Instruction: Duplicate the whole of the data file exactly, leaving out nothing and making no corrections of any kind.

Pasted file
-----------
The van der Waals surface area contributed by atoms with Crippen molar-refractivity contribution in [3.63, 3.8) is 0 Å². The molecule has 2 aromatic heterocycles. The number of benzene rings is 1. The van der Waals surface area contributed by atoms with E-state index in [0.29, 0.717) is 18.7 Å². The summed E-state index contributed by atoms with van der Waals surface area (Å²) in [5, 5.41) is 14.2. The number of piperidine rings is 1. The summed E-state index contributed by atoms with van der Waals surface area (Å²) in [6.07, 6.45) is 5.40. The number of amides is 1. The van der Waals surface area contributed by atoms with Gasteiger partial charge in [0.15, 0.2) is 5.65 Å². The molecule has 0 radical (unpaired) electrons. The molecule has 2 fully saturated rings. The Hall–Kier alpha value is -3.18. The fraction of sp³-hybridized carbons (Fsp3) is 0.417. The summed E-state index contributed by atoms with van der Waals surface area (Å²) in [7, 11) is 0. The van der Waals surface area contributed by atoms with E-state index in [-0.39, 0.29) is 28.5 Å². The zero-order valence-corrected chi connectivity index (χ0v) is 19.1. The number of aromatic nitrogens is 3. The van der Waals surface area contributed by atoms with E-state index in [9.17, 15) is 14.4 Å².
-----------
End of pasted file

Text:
The van der Waals surface area contributed by atoms with Crippen molar-refractivity contribution in [3.63, 3.8) is 0 Å². The molecule has 2 aromatic heterocycles. The number of benzene rings is 1. The van der Waals surface area contributed by atoms with E-state index in [0.29, 0.717) is 18.7 Å². The summed E-state index contributed by atoms with van der Waals surface area (Å²) in [5, 5.41) is 14.2. The number of piperidine rings is 1. The summed E-state index contributed by atoms with van der Waals surface area (Å²) in [6.07, 6.45) is 5.40. The number of amides is 1. The van der Waals surface area contributed by atoms with Gasteiger partial charge in [0.15, 0.2) is 5.65 Å². The molecule has 0 radical (unpaired) electrons. The molecule has 2 fully saturated rings. The Hall–Kier alpha value is -3.18. The fraction of sp³-hybridized carbons (Fsp3) is 0.417. The summed E-state index contributed by atoms with van der Waals surface area (Å²) in [7, 11) is 0. The van der Waals surface area contributed by atoms with E-state index in [-0.39, 0.29) is 28.5 Å². The zero-order valence-corrected chi connectivity index (χ0v) is 19.1. The number of aromatic nitrogens is 3. The van der Waals surface area contributed by atoms with E-state index in [9.17, 15) is 14.4 Å².